“The district’s job is to be an advocate for that district, what’s going on, what’s needed, how do you get what you need.” It’s not just about the grant money – “we view our role as advocates as far greater than our role as revenue generators … the things we have been able to accomplish by putting pressure on the city … are far far greater than (the grant money districts get).” McBride said some districts will simply “shatter” without support, and he doesn’t know of any “on the ‘yes, please’ side of this conversation.” Overall: “This idea’s bad. … We hate it, we hate it with hating hate.”
Regarding the City Council staff deployment discussed in the draft report, “I expect that anyway … I don’t expect that to replace the work (the Department of Neighborhoods does).”
Co-chair Whiting spoke next, voicing the strongest words of potential support: “I’m of a different opinion. I don’t know that aligning based on the electoral districts is such a bad idea.” His reasons include: He believes the city will be tracking resources – expended and otherwise – by council district. He cited recent examples of interactions with city employees that suggested it’s already going that way. So he thinks “we should at least explore … aligning our groups along (council) district boundaries.” That could increase strength in lobbying the elected representative, for example, he says. He also said that much of the lobbying he’s seen isn’t from the district council – “we’re not the only source of influence” – but rather from issue-oriented groups, neighborhoods, etc.
Whiting added that he also sees the need for non-geographic involvement and advocacy. This too was mentioned in the first cut of the report:
Seattle’s population demographics are changing and DON needs to re-envision our approach to public engagement; re-think how to best connect with underrepresented communities; and retool our strategies to reach a broader cross-section of Seattles population, including ethnic and cultural groups, seniors, youth, home-owners, and renters.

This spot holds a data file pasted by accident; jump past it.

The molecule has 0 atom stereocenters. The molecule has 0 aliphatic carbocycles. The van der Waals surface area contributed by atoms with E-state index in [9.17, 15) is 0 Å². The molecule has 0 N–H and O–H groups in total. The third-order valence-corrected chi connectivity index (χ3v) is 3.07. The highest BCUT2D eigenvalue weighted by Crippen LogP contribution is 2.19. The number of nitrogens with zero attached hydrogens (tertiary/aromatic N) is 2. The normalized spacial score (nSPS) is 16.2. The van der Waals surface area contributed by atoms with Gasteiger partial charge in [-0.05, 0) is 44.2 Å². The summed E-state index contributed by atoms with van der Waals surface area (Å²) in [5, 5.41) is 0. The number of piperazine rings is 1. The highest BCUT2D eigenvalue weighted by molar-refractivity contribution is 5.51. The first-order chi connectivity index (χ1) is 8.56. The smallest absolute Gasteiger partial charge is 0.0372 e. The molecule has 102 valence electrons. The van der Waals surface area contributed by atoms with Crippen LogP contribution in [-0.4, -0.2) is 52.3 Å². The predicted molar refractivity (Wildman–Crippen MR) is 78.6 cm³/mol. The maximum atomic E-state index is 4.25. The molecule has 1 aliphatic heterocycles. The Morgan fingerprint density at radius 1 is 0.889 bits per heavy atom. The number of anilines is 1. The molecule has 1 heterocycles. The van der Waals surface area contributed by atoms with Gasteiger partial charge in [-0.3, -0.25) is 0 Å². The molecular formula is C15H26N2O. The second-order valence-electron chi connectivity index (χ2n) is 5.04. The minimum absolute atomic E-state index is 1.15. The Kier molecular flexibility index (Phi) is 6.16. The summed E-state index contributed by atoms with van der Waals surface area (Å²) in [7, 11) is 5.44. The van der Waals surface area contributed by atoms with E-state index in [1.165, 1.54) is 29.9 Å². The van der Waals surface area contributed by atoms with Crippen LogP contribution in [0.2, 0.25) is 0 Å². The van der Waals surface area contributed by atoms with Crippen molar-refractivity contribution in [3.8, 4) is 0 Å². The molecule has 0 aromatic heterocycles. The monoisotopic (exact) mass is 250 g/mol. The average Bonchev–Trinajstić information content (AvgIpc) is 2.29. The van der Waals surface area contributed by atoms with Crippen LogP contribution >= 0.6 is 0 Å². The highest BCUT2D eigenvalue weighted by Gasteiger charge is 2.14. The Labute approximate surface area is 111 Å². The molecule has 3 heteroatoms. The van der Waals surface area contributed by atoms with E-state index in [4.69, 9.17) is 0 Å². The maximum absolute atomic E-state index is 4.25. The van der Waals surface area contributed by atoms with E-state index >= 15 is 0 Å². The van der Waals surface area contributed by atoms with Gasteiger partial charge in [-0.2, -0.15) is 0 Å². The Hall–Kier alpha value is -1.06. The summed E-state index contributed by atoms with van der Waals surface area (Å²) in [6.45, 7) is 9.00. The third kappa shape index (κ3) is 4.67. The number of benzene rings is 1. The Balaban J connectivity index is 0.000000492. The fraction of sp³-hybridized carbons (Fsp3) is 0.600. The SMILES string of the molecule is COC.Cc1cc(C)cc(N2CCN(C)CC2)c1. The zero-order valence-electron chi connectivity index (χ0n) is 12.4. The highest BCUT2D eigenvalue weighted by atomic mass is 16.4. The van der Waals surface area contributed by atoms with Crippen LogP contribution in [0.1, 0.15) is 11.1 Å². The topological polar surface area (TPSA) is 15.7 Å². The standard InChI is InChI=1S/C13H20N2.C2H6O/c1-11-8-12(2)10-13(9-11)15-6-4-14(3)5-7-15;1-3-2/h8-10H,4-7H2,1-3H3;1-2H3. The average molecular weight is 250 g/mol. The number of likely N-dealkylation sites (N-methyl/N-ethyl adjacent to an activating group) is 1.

Outreach needs to be more than cookie-cutter presentations to District Councils and Community Councils. We need to expand, tailor, and coordinate our efforts to eliminate barriers, encourage broader community participation, and build resilient engagement strategies.
Whiting said that he sees the change train coming down the track and that the “neighborhood district vs. council district” situation will eventually be seen as a “clumsy anachronism.” Overall, he suggests they at least “think about (changing).”
Spalding says the city departments are tracking spending etc. at councilmembers’ request because they’re building their campaigns.
Co-chair Iwamoto says he sees both sides of it. “What if, say, [City Councilmember] Lisa Herbold had a monthly or quarterly meeting to discuss things that cross the district … I don’t want another meeting but … get to know your neighbors.”
While saying she couldn’t comment on what is in essence a process that could radically change her responsibilities, coordinator Wade talked about some of what she’d been hearing and about the concept of bringing in non-geographic communities, adding: “Internally, the conversation is a little bit different than what you’re seeing.” She noted that her department reports up to the mayor so cannot advocate to councilmembers.
Schmitz Block went back to the point that DoN’s been underfunded for years in terms of dealing with districts, so if something’s broken, that should be looked at. “We don’t make huge decisions here, what we offer is a platform where people can bring their issues – we never hear about the good stuff, we hear about the problems.” And she said it’s clearly a problem for any district council not to have staffing.
McBride then said that the needs and interests of the districts as currently drawn are very different, and expecting the volunteer councils to take on even more responsibility in advocating for each others’ needs is unrealistic. He says he doesn’t think that “changing a map boundary is going to change that … What I do believe is that you’ll get disenfranchisement.” And some advocacy will fade away; “across the city, one pocket of that gigantic piece of land will be well-represented … focused on (that area) … What’s wrong with it is the idea that you should be expected to care about concerns that aren’t yours.” Overall, in his view, Van Bronkhorst’s draft report, he said, contains information that “is at best disingenuous.”
Before meeting’s end, SWDC reps passed a resolution to support keeping the 13-neighborhood-district system. No one voted against it, but three people abstained because the groups they represent had yet to discuss the issue.
WHAT’S NEXT: The report is a response to City Council direction from last year. So once the rest of it is out next month, it’s ultimately up to councilmembers to decide what, if anything, to do about it. Changes/cuts could be brought up in the next city budget process later this year.